Taylor has provided a lot more tones than you would typically expect from a two-humbucker instrument. Starting from the neck pickup (which they call position 1), you then get the inside coils of the neck and bridge pickups in parallel with position 2. This produces a skinny, notched tone that’s noticeably lower in output than the neck pickup (more on that in a moment).
Position 3 combines the full neck pickup with the inside coil of the bridge pickup for a tone that’s similar to position 2, but thicker and louder. Position 4 gives you the inside coil of the two pickups in series—as opposed to in parallel—for what Taylor describes as a “super-wide humbucker.” It’s a great alternative to the bridge pickup by itself. Dialing in any amp a little on the bright side, I could get country-approved bridge-pickup twang on position 5 (bridge position by itself), and then switch to position 4 for a great Gretsch-meets-Brian-May tone with a little more throat and low end. It’s really cool and musical, and I found myself returning to this sound over and over. The best way to hear the different subtleties of the various pickup combinations was with a cranked Deluxe. With an amp teetering on the brink of breakup, the five positions gave me not just some hip tones, but instant dynamics as well. Because of the differing output levels, it was easy to take the amp from clean on position 2 to dirty on positions 1, 4, or 5.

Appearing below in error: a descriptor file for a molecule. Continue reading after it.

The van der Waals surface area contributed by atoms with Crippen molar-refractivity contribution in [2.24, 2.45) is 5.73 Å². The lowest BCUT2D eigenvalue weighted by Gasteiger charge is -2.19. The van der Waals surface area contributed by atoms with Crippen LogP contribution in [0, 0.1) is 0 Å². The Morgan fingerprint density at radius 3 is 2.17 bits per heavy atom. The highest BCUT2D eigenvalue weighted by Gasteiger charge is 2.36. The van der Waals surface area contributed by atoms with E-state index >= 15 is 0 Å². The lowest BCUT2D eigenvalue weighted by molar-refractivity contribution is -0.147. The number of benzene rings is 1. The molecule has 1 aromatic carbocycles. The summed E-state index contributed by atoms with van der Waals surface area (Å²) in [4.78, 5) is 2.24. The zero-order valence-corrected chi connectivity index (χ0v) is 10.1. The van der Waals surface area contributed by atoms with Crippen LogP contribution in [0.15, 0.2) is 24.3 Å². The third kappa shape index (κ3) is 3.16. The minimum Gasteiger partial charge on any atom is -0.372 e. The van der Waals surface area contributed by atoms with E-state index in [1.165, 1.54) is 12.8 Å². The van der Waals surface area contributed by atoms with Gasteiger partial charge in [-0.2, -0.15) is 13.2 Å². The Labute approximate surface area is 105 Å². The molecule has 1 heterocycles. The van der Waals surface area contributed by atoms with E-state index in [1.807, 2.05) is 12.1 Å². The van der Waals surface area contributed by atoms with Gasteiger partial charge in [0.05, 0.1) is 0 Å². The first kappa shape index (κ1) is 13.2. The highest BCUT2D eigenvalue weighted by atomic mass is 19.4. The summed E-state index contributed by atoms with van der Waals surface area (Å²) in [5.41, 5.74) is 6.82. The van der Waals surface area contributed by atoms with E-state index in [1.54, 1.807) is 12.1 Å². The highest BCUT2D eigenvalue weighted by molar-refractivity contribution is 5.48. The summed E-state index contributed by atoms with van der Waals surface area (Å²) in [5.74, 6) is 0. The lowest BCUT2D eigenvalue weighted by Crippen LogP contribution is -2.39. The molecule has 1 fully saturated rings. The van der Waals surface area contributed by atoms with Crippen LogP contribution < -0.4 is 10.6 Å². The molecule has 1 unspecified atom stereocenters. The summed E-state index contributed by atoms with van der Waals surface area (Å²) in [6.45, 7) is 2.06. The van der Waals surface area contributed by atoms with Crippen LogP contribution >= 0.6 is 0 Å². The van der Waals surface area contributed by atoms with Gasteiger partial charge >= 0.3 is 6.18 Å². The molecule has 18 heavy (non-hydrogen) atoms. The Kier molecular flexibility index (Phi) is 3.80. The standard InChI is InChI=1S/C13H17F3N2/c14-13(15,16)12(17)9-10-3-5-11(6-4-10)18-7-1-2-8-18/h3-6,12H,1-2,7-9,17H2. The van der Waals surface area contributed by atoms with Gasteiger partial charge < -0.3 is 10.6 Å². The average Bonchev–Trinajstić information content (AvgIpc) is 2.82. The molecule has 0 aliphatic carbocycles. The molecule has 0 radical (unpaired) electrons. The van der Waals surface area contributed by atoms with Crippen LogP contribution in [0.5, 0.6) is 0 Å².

The tonal varieties don’t end there. The SolidBody also sports a sweet Volume control that doesn’t get murky in the least when you turn down. The Tone knob is super cool in its own right. From wide open down to, say, 2, it rolls off highs in a smooth, linear fashion. Crank it all the way off, however, and it goes to an awesome, half-cocked wah sound. To my ears, this more than doubles the amount of available tones you get in this guitar, and, being a big Michael Schenker guy, it also allows me to instantly channel my inner UFO—which rules.
Because all three models are wired similarly, their sonics are not drastically different from one to the next. Each guitar does, however, have its own personality.
The Classic is the most straight-ahead model, and it should appeal to those who want an old-school vibe with modern construction and tonal options. The Standard, with its full-sized, uncovered humbuckers and maple top, was the brightest of the three, and it drove each of the test amps the hardest. Rockers who want to clobber an old Marshall will probably dig it the most. My favorite was the Custom. The combination of the chambered mahogany body, walnut top (who knew?), and 3/4-sized pickups delivered a punchy but warm tone with a blooming, open quality that I didn’t hear in the others. It certainly appears that Taylor has done it again with these fine instruments. Taylor owners and non-owners alike will undoubtedly welcome the latest members of the family.